One of the better-known established classics, courtesy of Jim Perrin, one of Pembroke’s early pioneers, in the early seventies. It’s hard to beat the cliff of Mowingword in the late afternoon of a warm autumn, when the setting sun brings out a dense orange glow to the perfectly formed limestone. On turning the initial arête this climb takes on a whole new meaning, and suddenly one’s attention is sharply focused – as you disappear out of sight from your faithful belayer all conversation ends, and suddenly you are very much alone, dealing with steeper rock than expected, with a watery abyss beneath your feet and wishing desperately that you could jam. By the time you reach the first belay it feels like your partner is lost in another world. Add to this the striking finishing crack of New Morning and this combination of routes supplies a mind-blowing experience indeed. The photograph opposite shows Sam Brown on the classic traverse of “Heart of Darkness”.

Magic Flute, E1, Becks Bay – Stackpole, Lydstep & Penally
Despite not having the towering majesty of some of the cliffs further west, this small crag in the heart of Becks Bay contains some pretty unusual miniature gems. The sea has carved some great features into the rock hereabouts, with plenty of caves and water-worn solution tubes littering this section of the coastline. The moves start straight off the beach, and a degree of more traditional techniques are required to overcome the difficulties. The one set back is that the experience is over all too soon, but you can be assured that the novelty of the climb takes somewhat longer to wear off.

The Fascist and Me, E4, Trevallen – Range East
An ‘ol favourite which most extreme climbers would find hard to pass by, and possibly the most photographed route in Pembroke. Just 2 minutes from the car park and with two completely contrasting pitches – what’s not to like? Trevallen has to be one of the most popular extreme climbing destinations in Pembroke, not least because of the ease of access and lack of firing restrictions, but also because of the sheer concentration of hard routes situated side by side. Yet this testing classic is still far from being polished and the eye-catching flying arête finale never fails to attract the unsuspecting tourists above. With the adjacent and even more popular cliff of St Govan’s Head, there is always plenty to go at here.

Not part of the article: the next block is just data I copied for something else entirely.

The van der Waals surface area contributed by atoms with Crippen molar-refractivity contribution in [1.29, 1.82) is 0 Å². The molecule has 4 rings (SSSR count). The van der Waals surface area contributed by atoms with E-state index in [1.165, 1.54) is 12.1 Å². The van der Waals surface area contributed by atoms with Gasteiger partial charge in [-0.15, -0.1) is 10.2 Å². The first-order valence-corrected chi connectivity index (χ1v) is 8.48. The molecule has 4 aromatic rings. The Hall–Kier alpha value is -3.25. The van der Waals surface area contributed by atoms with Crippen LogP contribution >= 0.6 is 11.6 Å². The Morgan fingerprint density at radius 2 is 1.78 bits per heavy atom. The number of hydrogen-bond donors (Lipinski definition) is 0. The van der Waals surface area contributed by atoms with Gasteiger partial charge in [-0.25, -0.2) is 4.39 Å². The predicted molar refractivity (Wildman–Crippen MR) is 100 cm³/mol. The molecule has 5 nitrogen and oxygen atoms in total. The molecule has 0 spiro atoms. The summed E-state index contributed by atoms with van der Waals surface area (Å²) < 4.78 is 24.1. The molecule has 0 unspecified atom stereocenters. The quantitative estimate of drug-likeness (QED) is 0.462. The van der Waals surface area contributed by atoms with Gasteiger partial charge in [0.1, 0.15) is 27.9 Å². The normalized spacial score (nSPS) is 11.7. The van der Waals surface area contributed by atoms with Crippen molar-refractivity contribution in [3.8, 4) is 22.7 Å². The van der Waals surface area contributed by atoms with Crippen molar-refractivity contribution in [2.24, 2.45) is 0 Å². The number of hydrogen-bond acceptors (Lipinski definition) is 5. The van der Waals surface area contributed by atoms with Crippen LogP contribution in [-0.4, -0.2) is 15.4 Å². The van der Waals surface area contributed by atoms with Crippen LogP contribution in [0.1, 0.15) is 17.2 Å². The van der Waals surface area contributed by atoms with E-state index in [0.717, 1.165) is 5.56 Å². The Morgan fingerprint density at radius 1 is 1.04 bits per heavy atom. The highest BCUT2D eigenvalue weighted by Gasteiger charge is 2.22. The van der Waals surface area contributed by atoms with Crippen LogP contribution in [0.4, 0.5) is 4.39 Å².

Class of ’86, E5, No Man’s Zawn – Stackpole, Lydstep & Penally
No Man’s Zawn is like a miniature Huntsman’s Leap, surprisingly under-utilised, but if sustained wall climbing is your thing, there is no better location to test your skills. While the climbing crowds are flocking to Mother Carey’s Kitchen, just a stone’s throw away, you can be climbing in perfect isolation all day. Though the grades do start at around E3, which makes it quite restrictive to many parties. This route certainly has ‘class’ and it takes the appealing, soaring crackline running almost the full length of the wall. Don’t relax too soon – it saves the best till last.

Magic Flute, E1 5b The Fascist and Me, E4 6a Class of ’86, E5 6b

The photograph of the left shows Mark Davis on the bizarre solution-tube of “Magic Flute, E1 5b”.  The middle photograph shows Paul Donnithorne cutting loose on “The Fascist and Me, E4 6a”.  The photograph on the right shows Matty Rawlinson on “Class of ’86, E5 6b”.  All photographs by Emma Alsford.

Spacewalk, HVS, Mount Sion East – Range West
Another gem to be found within Range West, but thankfully requiring a much shorter walk. This characterful cliff should not be missed on a trip to Pembroke. From the unique square-cut and sheltered gearing up spot hidden within the shattered remains of the expansive cliff-top, to the curious descent through the ‘squeeze hole’ that is the abseil tube, and the scramble across the unique geology on the tilted, tidal platforms at the base of this cliff – the adventures begin before one has even set foot on a climb here. This particular 3 pitch cosmic classic goes up inside an impressive chimney, always challenging but never desperate, taking the climber on a surprising and memorable journey. Dry conditions are essential, as with many Pembroke climbs that venture into caves and zawns.

The Beast from the Undergrowth, E2 5cThe Beast from the Undergrowth, E2, Huntsman’s Leap – Range East